The names make an art lover’s heart beat faster — Henry Ossawa Tanner, Horace Pippin, Willie Cole, Faith Ringgold, Kara Walker, Jacob Lawrence, Bill Traylor, Elizabeth Catlett, Romare Bearden, Carrie May Weems, and Lorna Simpson. Some of the greatest names in American art happen to belong to African Americans. The Philadelphia Museum of Art has an impressive number of holdings by these and other African American artists, whose names might not be as well known but whose achievements are equally significant. A selection of 50 artists from the collection is on view through Sunday, April 5, in “Represent: 200 Years of African American Art.”

“In telling a story that spans two centuries, we recognize not only a great many important artists and their work, but also the dramatic shifts that have occurred in African American life during this period,” says PMA director and CEO Timothy Rub. The exhibition coincides with Black History Month and the 50th anniversary of the Civil Rights movement.

The PMA was the first major American museum to acquire a work by an African American artist. Tanner’s painting “The Annunciation” entered the collection in 1899. After studying at the Pennsylvania Academy of the Fine Arts in Philadelphia, Tanner moved to Paris in 1891, where the opportunities for an artist of color were greater. Exhibited in the 1898 Paris Salon, “The Annunciation” was painted after a trip to Egypt and Palestine.

“Represent” begins with fine and decorative arts made by freed and enslaved artists before the Civil War. According to exhibition materials, African American artists and crafts practitioners were often trained by slaveholders in painting, pottery, metalwork, or cabinetry and once freed operated their own studios and shops. “The rare surviving examples of their work represent the determination and vision they showed in the face of racist expectations,” says a wall text. There is a finely wrought grandfather clock in walnut and other woods, brass, iron, steel, and glass with a Chippendale top.

There is a series of silhouettes by Moses Williams, who was enslaved by Philadelphia artist Charles Willson Peale. Peale was a painter, soldier, scientist, inventor, politician, and naturalist known for his portraits of leaders of the American Revolution, and for his cabinet of curiosities, both of which he painted into a self-portrait that is prominently displayed at the Pennsylvania Academy for the Fine Arts, which he founded. Peale trained Williams in silhouette cutting and taxidermy. Williams’ silhouettes represent the members of the Peale family.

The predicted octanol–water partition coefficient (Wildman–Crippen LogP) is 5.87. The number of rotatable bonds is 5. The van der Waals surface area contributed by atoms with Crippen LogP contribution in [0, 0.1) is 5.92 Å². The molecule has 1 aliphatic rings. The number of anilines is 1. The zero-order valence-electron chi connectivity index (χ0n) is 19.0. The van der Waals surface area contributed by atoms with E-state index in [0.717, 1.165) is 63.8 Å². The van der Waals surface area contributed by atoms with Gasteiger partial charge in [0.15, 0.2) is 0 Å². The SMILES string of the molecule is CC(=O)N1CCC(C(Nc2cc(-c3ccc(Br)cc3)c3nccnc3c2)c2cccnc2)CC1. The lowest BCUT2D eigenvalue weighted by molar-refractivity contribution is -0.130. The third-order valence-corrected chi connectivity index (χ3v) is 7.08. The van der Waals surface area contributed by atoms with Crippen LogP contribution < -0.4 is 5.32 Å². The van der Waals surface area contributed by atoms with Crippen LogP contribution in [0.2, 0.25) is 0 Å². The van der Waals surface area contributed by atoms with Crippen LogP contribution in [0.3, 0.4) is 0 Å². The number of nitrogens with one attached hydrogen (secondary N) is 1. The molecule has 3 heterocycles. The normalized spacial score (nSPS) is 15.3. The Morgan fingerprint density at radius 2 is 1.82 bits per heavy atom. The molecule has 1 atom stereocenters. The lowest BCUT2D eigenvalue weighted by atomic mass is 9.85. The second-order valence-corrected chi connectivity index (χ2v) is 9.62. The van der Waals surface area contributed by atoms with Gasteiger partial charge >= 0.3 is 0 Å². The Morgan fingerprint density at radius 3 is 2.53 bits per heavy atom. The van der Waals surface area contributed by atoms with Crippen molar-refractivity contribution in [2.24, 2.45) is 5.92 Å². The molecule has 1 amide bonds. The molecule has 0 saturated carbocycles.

Peale freed Williams when he was in his 20s, and Williams began receiving payment for his work as a silhouette cutter and taxidermist.

By the 1900s education and exhibition opportunities increased for African Americans. The exhibition’s main focus is on modern and contemporary art, rendered in bold colors and compositions. Also included are outsider artists who had little access to formal training or conventional materials.

African American art evolved much as most American art, from realism and craft to abstraction, conceptual and contemporary art. But African American art has always had its own voice. It is not a genre, but a body of work by a group of people who share the legacy of being displaced from their ancestral land and is intertwined with the story of race in America.

Horace Pippin, who lived near Philadelphia in Chester, Pennsylvania, fought for his country in World War II, suffering a wounded arm in combat. He took up painting and wood carving as therapy. “The End of the War: Starting Home” shows African American soldiers attacking German soldiers, framed by carved weapons, helmets, and tanks. It is a quintessential American victory painting.

Martin Luther King Jr. is, not surprisingly, an icon for many African American artists. Elijah Pierce (1892-1984) carved a wooden portrait of the civil rights leader with an angel rising from behind his head.

Other heroes are James Baldwin (painted by Beauford Delaney), Ray Charles (by Chuckie Williams), and Langston Hughes (by Aaron Douglas). Then there is “Miss T,” painted by Barkley L. Hendricks. Miss T is not Angela Davis, but she sports her Afro, black clothing, aviator glasses, and look of confidence, a self-assured vision of African American womanhood.